A look at investing across three age groups
AGES 25 TO 35: START SAVING NOW
You're in the accumulation phase. What matters most is the amount you can save—and developing good money-management habits that will pay off in the future.
Aim to set aside 20% of your income. First, focus on retiring debt, especially high-interest-rate credit cards. Ask your lender to cut rates on your cards to 12%, the industry average. In the current environment, lenders are more willing to listen.
Invest in equities, especially now, when prices are low. With your long horizon, you'll benefit from the stock market's long-term performance.
If you fear a layoff, build a one-year emergency fund; otherwise, make it a six-month supply of cash. Set up other savings accounts for retirement and perhaps for a first home and your children's education.
If possible, max out in your retirement accounts. The recent financial turmoil, many advisers say, is a once-in-a-lifetime buying opportunity. The most you can contribute to a 401(k) plan and similar retirement accounts in 2009 is $16,500 in pretax dollars.
For your IRA, consider a target-date fund, which adjusts your asset mix as your retirement date approaches. And maybe convert a traditional IRA to a Roth IRA, which will switch you from tax-deferred to tax-free savings. You'll pay less in taxes over the life of the investment.
AGES 35 TO 55: TURNING CONSERVATIVE
You're in transition: saving for retirement and college costs but beginning to shift to preserving assets.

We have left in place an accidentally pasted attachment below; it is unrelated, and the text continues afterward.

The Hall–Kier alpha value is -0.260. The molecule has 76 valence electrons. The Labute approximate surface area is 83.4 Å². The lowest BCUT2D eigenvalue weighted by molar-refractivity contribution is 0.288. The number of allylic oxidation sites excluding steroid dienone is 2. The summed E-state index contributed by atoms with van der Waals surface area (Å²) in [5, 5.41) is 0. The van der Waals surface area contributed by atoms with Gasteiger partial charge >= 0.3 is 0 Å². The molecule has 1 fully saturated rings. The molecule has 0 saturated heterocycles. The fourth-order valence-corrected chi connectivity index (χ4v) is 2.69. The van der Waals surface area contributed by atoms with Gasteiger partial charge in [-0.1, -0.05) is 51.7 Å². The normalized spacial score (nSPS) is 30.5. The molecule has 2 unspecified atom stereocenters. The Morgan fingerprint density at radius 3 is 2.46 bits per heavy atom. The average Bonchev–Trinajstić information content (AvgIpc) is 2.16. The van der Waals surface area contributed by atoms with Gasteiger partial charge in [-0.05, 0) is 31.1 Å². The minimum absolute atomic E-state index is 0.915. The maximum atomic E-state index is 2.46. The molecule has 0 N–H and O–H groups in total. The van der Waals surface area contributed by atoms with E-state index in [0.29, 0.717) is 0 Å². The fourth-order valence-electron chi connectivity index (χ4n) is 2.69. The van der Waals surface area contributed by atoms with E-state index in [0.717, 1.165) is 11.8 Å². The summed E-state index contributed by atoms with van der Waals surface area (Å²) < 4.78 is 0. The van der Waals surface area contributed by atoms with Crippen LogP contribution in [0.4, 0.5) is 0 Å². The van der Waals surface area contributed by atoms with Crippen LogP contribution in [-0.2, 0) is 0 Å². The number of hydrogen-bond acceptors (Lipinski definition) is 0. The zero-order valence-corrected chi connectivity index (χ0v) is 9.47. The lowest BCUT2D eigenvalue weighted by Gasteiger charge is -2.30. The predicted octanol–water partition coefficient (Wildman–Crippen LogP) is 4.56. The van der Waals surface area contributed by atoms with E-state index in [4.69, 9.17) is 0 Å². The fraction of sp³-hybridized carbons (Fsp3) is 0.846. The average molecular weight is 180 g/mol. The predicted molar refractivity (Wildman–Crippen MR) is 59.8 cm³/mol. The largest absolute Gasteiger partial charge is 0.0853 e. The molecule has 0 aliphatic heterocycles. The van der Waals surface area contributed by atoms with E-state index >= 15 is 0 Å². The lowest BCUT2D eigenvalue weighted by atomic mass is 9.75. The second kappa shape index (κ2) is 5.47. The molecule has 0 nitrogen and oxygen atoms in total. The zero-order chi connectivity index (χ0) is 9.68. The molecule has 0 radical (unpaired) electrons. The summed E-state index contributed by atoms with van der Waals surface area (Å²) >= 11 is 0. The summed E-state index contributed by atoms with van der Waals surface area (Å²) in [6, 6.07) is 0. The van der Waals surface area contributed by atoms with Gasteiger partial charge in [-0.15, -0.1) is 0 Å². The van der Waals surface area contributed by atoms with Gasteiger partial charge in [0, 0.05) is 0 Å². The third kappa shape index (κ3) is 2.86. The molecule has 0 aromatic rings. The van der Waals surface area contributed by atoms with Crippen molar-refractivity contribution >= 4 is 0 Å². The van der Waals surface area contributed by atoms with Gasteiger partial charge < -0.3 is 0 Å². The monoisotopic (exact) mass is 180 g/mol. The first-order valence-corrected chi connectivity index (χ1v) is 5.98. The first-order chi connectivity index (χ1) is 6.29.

In the recession, be sure to have a cash cushion—in money-market funds or short-term certificates of deposit—to cover at least one year of living expenses. To boost cash, consider trimming your contributions to retirement accounts. If you are a homeowner, another option for raising cash is a home-equity line of credit, which can still be had for around 5.5%. The interest is tax-deductible. For yields on cash instruments, check out Bankrate.com (RATE).
Tuition bills on the horizon? If you live in one of 35 states that offer tax deductions on 529 plans, open one up. Compare plans at Savingforcollege.com. (RATE)
Evaluate your retirement plan against your goals using the "Ballpark E$timate" retirement calculator at Choosetosave.org.
Keep your investments geared toward growth—you still have a long investment horizon ahead—but start building an income portfolio with blue-chip stocks, many of which yield 3.1% or more. If you are in a high tax bracket, acquire some municipal bonds with outsize yields. If you can stomach risk, consider allocating 5% to high-yield bonds, which typically yield 8% or more. And begin to diversify into noncorrelated assets, such as market-neutral funds, managed futures, and even commodities, to protect your stock holdings.
AGES 55 TO 75: PLAN YOUR WITHDRAWALS
You're going from peak earning years to retirement, so create a withdrawal plan. As you begin to rely on your investments to meet living expenses, remember that your biggest enemy may be inflation—losing purchasing power. To test-drive your income strategy, try T. Rowe Price's (TROW) retirement income calculator at troweprice.com.
Dial back the risk and adjust your portfolio to generate more income. Reduce exposure to small and microcap stocks and such volatile areas as emerging markets. But don't shift predominantly to fixed income if that means cashing out stocks that could recover over the next few years.
The market's swoon provides opportunities for estate planning, such as transferring assets—including family partnerships—to heirs at low values. And if you meet the income limits, convert taxable retirement accounts to a Roth IRA to give your heirs a lifetime of tax-free distributions.
Watch your mandatory distributions carefully. When you hit age 70 1/2, you must start taking money out of your retirement plans. That's painful right now, because you may have to sell stocks, bonds, or other assets at depressed prices. (New legislation, however, will likely permit retirees to delay distributions in 2009.) Required distributions usually start at 4%, so to avoid being thrown into a higher tax bracket when the time comes, consider taking smaller withdrawals when you're younger.
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